VEĽKÁ Domaša lake will again be a tourist mecca with Phare help.
The Bratislava area has enjoyed the lion's share of foreign investment throughout Slovakia's decade-long history, as well as the country's highest wages, lowest unemployment, and GDP-per-capita levels equal to the EU average. In contrast, the eastern Prešov and Košice regions continue to suffer unemployment levels of more than 25 per cent.
However, with EU approval in early October of a Sk200 million ($4.5 million) project aimed at developing the Veľká Domaša area east of Prešov, along with four other projects in Slovakia's east, regional development has been given a solid boost.
The Domaša project is aimed at improving the infrastructure around the Veľká Domaša dam as well as attracting tourists to the dam's large artificial lake. It is being made possible by funding from the EU Phare programme for Economic and Social Cohesiveness (ECOSOC), and is supervised by Slovakia's Ministry of Construction and Regional Development.
"We assume that the project's implementation could start sometime in the next year," said Július Slovák, head of Slovakia's Agency for Regional Development Support under the Construction Ministry.
However, securing the funds for the project was no easy task. Domaša organisers say the detailed project design required by European Commission (EC) funders took years to prepare and taxed local administrative capacities to the limit.
"The preparation was really demanding. Because of changing requirements we processed six alternative plans, starting in the spring of 2000," said Vladimír Bodnár, head of the regional development section at the Vranov nad Topľou District Office in east Slovakia.
"The final version was submitted to the Construction Ministry in October 2000, where it was chosen as part of a group of 10 projects out of 118 proposals to be sent to Brussels," he added.
Although 10 regional development projects were sent to the EC for evaluation, only five have reached the final financing stage, highlighting what development critics have long called Slovakia's failure to take advantage of funding opportunities.
While there are many factors to Slovakia's perceived inability to capture funding, critics say that the biggest problems are the complicated EU application procedures, scanty local administrative capacity and widespread inexperience in dealing with grant projects.
Last November, the EC released a report showing Slovakia in last place among Visegrad Four countries in fund utilisation, having used only 15 per cent of the development aid for which it was eligible. A number of projects coming in shortly before funding deadlines later improved that ratio to 50 per cent.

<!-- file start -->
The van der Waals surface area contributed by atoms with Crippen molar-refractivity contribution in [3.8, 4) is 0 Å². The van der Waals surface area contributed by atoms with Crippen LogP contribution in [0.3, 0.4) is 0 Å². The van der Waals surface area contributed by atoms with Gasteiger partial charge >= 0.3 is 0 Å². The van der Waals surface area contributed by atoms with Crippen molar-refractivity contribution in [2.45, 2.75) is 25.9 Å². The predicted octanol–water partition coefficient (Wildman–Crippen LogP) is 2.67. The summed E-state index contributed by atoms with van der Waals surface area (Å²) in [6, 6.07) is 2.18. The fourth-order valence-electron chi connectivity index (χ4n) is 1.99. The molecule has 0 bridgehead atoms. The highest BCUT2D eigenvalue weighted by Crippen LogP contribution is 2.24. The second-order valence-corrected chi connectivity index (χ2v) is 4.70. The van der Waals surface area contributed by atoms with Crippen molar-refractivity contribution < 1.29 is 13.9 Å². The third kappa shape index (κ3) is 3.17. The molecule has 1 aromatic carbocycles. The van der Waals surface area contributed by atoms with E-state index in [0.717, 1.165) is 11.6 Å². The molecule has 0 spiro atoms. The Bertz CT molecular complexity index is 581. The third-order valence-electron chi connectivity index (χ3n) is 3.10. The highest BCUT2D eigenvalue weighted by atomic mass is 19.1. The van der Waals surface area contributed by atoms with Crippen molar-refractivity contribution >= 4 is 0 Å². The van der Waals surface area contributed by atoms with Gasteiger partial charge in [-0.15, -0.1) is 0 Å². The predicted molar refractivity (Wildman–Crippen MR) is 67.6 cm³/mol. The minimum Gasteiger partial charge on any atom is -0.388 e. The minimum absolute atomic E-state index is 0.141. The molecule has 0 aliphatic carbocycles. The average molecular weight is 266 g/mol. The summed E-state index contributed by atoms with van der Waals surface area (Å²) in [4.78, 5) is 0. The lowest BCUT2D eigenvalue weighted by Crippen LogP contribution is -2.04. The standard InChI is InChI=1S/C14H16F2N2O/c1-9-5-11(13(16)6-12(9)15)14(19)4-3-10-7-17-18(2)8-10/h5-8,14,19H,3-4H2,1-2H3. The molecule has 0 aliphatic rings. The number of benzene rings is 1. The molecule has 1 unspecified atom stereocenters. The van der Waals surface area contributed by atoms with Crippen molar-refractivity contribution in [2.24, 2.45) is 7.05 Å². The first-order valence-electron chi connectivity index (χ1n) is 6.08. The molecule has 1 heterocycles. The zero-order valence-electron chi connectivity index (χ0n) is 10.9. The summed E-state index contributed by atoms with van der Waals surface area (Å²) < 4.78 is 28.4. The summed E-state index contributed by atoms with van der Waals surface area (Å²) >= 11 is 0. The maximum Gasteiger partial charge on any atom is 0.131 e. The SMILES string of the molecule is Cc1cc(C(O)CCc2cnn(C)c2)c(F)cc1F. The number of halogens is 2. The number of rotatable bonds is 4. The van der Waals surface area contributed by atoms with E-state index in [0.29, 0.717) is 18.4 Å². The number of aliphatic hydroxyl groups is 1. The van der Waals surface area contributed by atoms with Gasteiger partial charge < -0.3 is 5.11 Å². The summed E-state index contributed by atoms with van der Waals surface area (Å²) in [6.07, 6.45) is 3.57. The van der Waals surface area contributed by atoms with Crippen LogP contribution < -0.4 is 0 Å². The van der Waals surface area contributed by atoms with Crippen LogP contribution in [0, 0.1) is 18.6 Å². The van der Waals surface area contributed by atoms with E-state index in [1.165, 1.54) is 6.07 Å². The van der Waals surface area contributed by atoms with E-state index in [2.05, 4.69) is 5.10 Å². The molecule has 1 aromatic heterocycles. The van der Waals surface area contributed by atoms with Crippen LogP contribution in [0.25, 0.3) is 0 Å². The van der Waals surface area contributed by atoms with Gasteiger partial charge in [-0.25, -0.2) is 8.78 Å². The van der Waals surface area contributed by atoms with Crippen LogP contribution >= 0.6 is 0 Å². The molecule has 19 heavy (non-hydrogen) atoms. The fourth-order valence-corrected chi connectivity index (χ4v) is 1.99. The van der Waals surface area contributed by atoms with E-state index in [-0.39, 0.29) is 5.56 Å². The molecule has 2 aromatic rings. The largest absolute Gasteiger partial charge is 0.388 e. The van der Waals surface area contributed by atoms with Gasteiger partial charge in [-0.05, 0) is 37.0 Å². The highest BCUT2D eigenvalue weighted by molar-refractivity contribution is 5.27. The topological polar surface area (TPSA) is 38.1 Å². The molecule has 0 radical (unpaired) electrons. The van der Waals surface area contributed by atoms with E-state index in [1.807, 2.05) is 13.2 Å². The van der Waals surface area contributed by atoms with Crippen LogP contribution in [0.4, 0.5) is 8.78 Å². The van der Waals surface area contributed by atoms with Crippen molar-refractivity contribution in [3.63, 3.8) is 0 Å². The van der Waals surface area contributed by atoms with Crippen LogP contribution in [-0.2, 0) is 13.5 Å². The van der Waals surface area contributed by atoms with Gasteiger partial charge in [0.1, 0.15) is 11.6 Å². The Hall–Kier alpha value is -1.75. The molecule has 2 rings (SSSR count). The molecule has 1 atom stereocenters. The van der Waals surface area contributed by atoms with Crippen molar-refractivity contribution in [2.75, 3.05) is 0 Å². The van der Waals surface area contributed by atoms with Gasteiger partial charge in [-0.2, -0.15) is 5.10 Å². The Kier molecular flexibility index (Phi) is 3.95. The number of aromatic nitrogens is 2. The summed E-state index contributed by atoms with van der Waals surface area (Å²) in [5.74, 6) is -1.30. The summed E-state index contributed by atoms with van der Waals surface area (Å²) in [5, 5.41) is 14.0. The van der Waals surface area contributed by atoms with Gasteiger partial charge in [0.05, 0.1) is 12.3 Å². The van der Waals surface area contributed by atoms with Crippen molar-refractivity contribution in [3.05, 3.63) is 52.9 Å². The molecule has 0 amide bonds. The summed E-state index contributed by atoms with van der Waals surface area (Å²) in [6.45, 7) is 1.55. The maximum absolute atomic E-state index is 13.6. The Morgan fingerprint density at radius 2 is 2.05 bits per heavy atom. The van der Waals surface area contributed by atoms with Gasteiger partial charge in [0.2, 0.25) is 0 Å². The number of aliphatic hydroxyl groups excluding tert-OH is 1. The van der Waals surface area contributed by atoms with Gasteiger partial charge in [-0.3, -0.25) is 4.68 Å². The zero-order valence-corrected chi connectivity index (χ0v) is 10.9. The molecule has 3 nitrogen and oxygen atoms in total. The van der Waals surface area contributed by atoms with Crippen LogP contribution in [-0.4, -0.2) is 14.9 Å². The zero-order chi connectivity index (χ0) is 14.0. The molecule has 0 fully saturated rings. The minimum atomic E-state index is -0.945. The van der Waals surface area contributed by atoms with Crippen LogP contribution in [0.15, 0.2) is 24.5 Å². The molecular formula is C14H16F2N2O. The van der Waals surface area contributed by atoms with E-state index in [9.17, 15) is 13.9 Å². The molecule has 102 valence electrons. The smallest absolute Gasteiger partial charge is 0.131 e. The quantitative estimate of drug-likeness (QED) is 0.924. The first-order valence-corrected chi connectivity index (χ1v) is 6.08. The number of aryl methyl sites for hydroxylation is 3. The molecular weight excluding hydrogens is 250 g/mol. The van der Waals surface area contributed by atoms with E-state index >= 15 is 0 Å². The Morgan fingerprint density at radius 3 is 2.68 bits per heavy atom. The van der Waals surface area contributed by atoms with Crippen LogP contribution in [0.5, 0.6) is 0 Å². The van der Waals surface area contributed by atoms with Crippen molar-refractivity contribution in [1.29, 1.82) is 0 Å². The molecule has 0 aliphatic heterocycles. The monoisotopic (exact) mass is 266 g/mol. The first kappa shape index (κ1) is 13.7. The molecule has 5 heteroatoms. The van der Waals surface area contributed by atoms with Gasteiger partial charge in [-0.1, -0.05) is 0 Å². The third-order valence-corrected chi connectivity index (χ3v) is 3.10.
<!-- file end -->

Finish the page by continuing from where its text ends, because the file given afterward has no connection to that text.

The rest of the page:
"I think it is time to sound the alarm. Half the time allotted for closing contracts has passed, but only 10 per cent of proposed projects have been signed," said Dieter Thiel, head of the European Delegation's section for handling Phare and other development programmes in Slovakia, at the January signing of agreements enabling Slovakia to use EU funds.
"By not using EU pre-accession funds, Slovakia is creating a few problems," said Zsolt Lukáč, general director of regional policy at the Construction Ministry.
"One of the shortcomings we have seen, and are attempting to remove, is the country's lack of knowledge about the correct way to prepare projects for approval," he continued.
In an attempt to remedy the situation, the ministry has started an institutional project-building programme aimed at preparing specialists for work in regional administrations, said Lukáč.
"Currently, we are directing this programme at regional government offices throughout the country, so we can prepare people there," he said.
"This is our vision: to give regions the most opportunities possible during the pre-accession period."
By building administrative capacity in the country's eight regional governments, said Lukáč, more regions will be able to implement more projects, bringing benefits for the whole of Slovak society and particularly for areas currently underdeveloped and suffering from high unemployment.
All five projects recently approved by the EC are aimed at developing areas in east Slovakia and will be co-financed by Slovak regional governments.
Mária Kadlečíková, Deputy Prime Minister for European Integration, said that the Veľká Domaša project is a perfect fit for the Prešov region, which has 28 per cent unemployment but underused capacities in the tourism sector.
Tourist visits to the area have been dropping steadily from past averages of 750,000 annual visitors to 400,000 in 2001. Officials said moves are now afoot to reverse that decline.
"Two American businessmen have shown interest in investing in Slovakia with the goal of building tourist centres and golf courses. We will locate at least one of them in east Slovakia," said outgoing Economy Minister Ľubomír Harach after meeting with Domaša project organisers.
"We can definitely look forward to the improvement of recreation facilities at Domaša," added Bodnár.